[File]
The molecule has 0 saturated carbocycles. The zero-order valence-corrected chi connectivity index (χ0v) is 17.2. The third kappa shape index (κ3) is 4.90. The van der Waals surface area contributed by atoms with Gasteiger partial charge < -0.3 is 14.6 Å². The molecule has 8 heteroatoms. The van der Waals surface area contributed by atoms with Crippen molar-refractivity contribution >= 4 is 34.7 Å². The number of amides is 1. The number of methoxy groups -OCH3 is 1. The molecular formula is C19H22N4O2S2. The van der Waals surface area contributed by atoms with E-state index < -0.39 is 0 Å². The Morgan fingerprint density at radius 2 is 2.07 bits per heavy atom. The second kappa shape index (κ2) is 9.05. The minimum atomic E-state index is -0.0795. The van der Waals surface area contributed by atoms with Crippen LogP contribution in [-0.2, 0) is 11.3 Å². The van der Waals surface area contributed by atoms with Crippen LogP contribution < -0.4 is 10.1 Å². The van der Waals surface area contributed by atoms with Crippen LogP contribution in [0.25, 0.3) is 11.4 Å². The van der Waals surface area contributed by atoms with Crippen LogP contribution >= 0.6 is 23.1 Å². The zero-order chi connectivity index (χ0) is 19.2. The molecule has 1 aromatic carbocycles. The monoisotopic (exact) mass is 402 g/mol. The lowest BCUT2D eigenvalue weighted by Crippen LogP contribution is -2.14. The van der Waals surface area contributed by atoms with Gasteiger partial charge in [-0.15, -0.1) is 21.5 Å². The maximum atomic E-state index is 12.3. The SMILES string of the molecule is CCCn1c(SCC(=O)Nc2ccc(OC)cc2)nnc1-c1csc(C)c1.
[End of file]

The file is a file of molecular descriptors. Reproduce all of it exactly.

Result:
The molecule has 0 saturated carbocycles. The zero-order valence-corrected chi connectivity index (χ0v) is 17.2. The third kappa shape index (κ3) is 4.90. The van der Waals surface area contributed by atoms with Gasteiger partial charge < -0.3 is 14.6 Å². The molecule has 8 heteroatoms. The van der Waals surface area contributed by atoms with Crippen molar-refractivity contribution >= 4 is 34.7 Å². The number of amides is 1. The number of methoxy groups -OCH3 is 1. The molecular formula is C19H22N4O2S2. The van der Waals surface area contributed by atoms with E-state index < -0.39 is 0 Å². The Morgan fingerprint density at radius 2 is 2.07 bits per heavy atom. The second kappa shape index (κ2) is 9.05. The minimum atomic E-state index is -0.0795. The van der Waals surface area contributed by atoms with Crippen LogP contribution in [-0.2, 0) is 11.3 Å². The van der Waals surface area contributed by atoms with Crippen LogP contribution < -0.4 is 10.1 Å². The van der Waals surface area contributed by atoms with Crippen LogP contribution in [0.25, 0.3) is 11.4 Å². The van der Waals surface area contributed by atoms with Crippen LogP contribution >= 0.6 is 23.1 Å². The zero-order chi connectivity index (χ0) is 19.2. The molecule has 1 aromatic carbocycles. The monoisotopic (exact) mass is 402 g/mol. The lowest BCUT2D eigenvalue weighted by Crippen LogP contribution is -2.14. The van der Waals surface area contributed by atoms with Gasteiger partial charge in [-0.15, -0.1) is 21.5 Å². The maximum atomic E-state index is 12.3. The SMILES string of the molecule is CCCn1c(SCC(=O)Nc2ccc(OC)cc2)nnc1-c1csc(C)c1.